Authors:
Publication Date:
Research Org.:
SRS
Sponsoring Org.:
USDOE
OSTI Identifier:
903098
Report Number(s):
WSRC-STI-2007-00230
TRN: US200720%%78
DOE Contract Number:
DE-AC09-96SR18500
Resource Type:
Conference
Resource Relation:
Conference: The 11th International Conference on Environmental Remediation and Radioactive Waste Management
Country of Publication:
United States
Language:
English
Subject:
54 ENVIRONMENTAL SCIENCES; AQUIFERS; CARCINOGENS; CONTAMINATION; DECAY; DRINKING WATER; SIMULATION; SOILS; THICKNESS; TOXINS; TRANSPORT; WASTES

Citation Formats

Rucker, G. ESTIMATING FATE AND TRANSPORT OF MULTIPLE CONTAMINANTS IN THE VADOSE ZONE USING A MULTI-LAYERED SOIL COLUMN AND THREE-PHASE EQUILIBRIUM PARTITIONING MODEL. United States: N. p., 2007. Web.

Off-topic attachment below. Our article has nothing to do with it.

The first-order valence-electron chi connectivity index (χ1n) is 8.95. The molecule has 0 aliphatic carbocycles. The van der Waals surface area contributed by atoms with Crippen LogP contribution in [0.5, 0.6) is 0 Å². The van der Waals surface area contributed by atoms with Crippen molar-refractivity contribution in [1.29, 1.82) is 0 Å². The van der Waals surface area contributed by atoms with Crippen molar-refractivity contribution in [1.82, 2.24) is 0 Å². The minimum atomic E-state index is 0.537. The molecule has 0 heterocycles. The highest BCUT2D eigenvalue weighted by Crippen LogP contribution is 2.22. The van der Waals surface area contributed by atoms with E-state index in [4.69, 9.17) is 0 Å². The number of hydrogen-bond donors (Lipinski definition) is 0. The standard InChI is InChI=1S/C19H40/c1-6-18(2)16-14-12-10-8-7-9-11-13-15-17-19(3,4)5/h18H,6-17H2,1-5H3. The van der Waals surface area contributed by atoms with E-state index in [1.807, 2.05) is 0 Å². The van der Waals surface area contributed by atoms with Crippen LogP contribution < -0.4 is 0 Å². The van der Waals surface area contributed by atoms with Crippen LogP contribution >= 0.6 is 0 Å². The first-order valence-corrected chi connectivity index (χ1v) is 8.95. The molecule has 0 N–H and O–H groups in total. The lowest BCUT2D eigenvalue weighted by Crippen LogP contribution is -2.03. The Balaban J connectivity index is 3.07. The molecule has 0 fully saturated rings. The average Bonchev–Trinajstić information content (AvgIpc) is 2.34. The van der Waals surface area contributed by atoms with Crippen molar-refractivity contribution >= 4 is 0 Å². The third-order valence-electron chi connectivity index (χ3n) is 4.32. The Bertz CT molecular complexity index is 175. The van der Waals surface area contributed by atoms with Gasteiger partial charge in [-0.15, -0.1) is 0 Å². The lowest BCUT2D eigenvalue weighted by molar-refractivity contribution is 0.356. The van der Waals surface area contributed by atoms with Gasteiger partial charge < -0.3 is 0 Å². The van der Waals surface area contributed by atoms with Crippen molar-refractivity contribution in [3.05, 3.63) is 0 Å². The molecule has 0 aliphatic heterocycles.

Rucker, G. ESTIMATING FATE AND TRANSPORT OF MULTIPLE CONTAMINANTS IN THE VADOSE ZONE USING A MULTI-LAYERED SOIL COLUMN AND THREE-PHASE EQUILIBRIUM PARTITIONING MODEL. United States.
Rucker, G. Tue . "ESTIMATING FATE AND TRANSPORT OF MULTIPLE CONTAMINANTS IN THE VADOSE ZONE USING A MULTI-LAYERED SOIL COLUMN AND THREE-PHASE EQUILIBRIUM PARTITIONING MODEL". United States. doi:. https://www.osti.gov/servlets/purl/903098.
@article{osti_903098,
title = {ESTIMATING FATE AND TRANSPORT OF MULTIPLE CONTAMINANTS IN THE VADOSE ZONE USING A MULTI-LAYERED SOIL COLUMN AND THREE-PHASE EQUILIBRIUM PARTITIONING MODEL},
author = {Rucker, G},